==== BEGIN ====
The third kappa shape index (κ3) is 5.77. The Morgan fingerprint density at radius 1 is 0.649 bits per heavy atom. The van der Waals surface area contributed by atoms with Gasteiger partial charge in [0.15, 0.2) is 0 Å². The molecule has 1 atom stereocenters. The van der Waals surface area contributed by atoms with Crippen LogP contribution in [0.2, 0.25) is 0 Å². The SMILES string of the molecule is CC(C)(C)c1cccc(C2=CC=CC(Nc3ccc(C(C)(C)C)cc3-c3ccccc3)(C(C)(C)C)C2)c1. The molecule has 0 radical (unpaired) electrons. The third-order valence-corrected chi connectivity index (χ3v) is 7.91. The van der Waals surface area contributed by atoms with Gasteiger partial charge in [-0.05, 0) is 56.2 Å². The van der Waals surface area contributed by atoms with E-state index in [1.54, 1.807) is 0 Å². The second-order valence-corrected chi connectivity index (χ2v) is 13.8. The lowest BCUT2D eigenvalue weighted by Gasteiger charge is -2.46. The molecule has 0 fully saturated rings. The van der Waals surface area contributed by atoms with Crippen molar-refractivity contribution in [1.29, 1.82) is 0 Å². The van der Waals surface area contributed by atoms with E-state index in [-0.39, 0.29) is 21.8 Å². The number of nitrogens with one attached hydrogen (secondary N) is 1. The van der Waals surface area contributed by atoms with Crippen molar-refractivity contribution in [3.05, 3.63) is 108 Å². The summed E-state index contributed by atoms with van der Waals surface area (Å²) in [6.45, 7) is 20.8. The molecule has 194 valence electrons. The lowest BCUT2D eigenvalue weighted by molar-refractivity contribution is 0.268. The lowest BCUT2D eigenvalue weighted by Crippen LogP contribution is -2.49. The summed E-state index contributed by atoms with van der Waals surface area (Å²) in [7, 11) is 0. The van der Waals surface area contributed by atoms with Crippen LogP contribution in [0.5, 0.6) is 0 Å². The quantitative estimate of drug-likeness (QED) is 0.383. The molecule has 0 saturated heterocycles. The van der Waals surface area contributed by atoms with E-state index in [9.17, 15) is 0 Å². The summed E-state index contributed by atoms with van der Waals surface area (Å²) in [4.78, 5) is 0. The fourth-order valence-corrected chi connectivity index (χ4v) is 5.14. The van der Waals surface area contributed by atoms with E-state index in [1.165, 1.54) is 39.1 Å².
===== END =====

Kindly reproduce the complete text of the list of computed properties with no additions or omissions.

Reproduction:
The third kappa shape index (κ3) is 5.77. The Morgan fingerprint density at radius 1 is 0.649 bits per heavy atom. The van der Waals surface area contributed by atoms with Gasteiger partial charge in [0.15, 0.2) is 0 Å². The molecule has 1 atom stereocenters. The van der Waals surface area contributed by atoms with Crippen LogP contribution in [0.2, 0.25) is 0 Å². The SMILES string of the molecule is CC(C)(C)c1cccc(C2=CC=CC(Nc3ccc(C(C)(C)C)cc3-c3ccccc3)(C(C)(C)C)C2)c1. The molecule has 0 radical (unpaired) electrons. The third-order valence-corrected chi connectivity index (χ3v) is 7.91. The van der Waals surface area contributed by atoms with Gasteiger partial charge in [-0.05, 0) is 56.2 Å². The van der Waals surface area contributed by atoms with E-state index in [1.54, 1.807) is 0 Å². The second-order valence-corrected chi connectivity index (χ2v) is 13.8. The lowest BCUT2D eigenvalue weighted by Gasteiger charge is -2.46. The molecule has 0 fully saturated rings. The van der Waals surface area contributed by atoms with Crippen molar-refractivity contribution in [1.29, 1.82) is 0 Å². The van der Waals surface area contributed by atoms with E-state index in [-0.39, 0.29) is 21.8 Å². The number of nitrogens with one attached hydrogen (secondary N) is 1. The van der Waals surface area contributed by atoms with Crippen molar-refractivity contribution in [3.05, 3.63) is 108 Å². The summed E-state index contributed by atoms with van der Waals surface area (Å²) in [6.45, 7) is 20.8. The molecule has 194 valence electrons. The lowest BCUT2D eigenvalue weighted by molar-refractivity contribution is 0.268. The lowest BCUT2D eigenvalue weighted by Crippen LogP contribution is -2.49. The summed E-state index contributed by atoms with van der Waals surface area (Å²) in [7, 11) is 0. The van der Waals surface area contributed by atoms with Crippen LogP contribution in [0.5, 0.6) is 0 Å². The quantitative estimate of drug-likeness (QED) is 0.383. The molecule has 0 saturated heterocycles. The van der Waals surface area contributed by atoms with E-state index in [9.17, 15) is 0 Å². The summed E-state index contributed by atoms with van der Waals surface area (Å²) in [4.78, 5) is 0. The fourth-order valence-corrected chi connectivity index (χ4v) is 5.14. The van der Waals surface area contributed by atoms with E-state index in [1.165, 1.54) is 39.1 Å².